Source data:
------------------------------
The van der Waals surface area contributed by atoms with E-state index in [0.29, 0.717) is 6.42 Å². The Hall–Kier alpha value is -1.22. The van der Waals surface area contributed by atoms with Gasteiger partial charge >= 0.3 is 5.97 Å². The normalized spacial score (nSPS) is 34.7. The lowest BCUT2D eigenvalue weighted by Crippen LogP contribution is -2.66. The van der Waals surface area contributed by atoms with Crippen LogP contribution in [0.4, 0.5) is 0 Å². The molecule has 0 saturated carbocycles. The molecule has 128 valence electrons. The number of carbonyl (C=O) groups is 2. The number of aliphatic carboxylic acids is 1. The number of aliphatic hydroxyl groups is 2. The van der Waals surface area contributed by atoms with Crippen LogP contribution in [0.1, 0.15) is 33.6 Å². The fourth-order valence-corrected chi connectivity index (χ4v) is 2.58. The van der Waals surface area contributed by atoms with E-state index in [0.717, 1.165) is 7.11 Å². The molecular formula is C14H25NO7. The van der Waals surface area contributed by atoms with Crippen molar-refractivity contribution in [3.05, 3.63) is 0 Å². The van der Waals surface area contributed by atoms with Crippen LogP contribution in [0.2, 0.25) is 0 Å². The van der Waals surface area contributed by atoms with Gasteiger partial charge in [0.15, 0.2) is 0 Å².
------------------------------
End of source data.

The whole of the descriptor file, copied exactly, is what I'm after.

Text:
The van der Waals surface area contributed by atoms with E-state index in [0.29, 0.717) is 6.42 Å². The Hall–Kier alpha value is -1.22. The van der Waals surface area contributed by atoms with Gasteiger partial charge >= 0.3 is 5.97 Å². The normalized spacial score (nSPS) is 34.7. The lowest BCUT2D eigenvalue weighted by Crippen LogP contribution is -2.66. The van der Waals surface area contributed by atoms with Crippen LogP contribution in [0.4, 0.5) is 0 Å². The molecule has 0 saturated carbocycles. The molecule has 128 valence electrons. The number of carbonyl (C=O) groups is 2. The number of aliphatic carboxylic acids is 1. The number of aliphatic hydroxyl groups is 2. The van der Waals surface area contributed by atoms with Crippen LogP contribution in [0.1, 0.15) is 33.6 Å². The fourth-order valence-corrected chi connectivity index (χ4v) is 2.58. The van der Waals surface area contributed by atoms with E-state index in [0.717, 1.165) is 7.11 Å². The molecular formula is C14H25NO7. The van der Waals surface area contributed by atoms with Crippen molar-refractivity contribution in [3.05, 3.63) is 0 Å². The van der Waals surface area contributed by atoms with Crippen LogP contribution in [0.2, 0.25) is 0 Å². The van der Waals surface area contributed by atoms with Gasteiger partial charge in [0.15, 0.2) is 0 Å².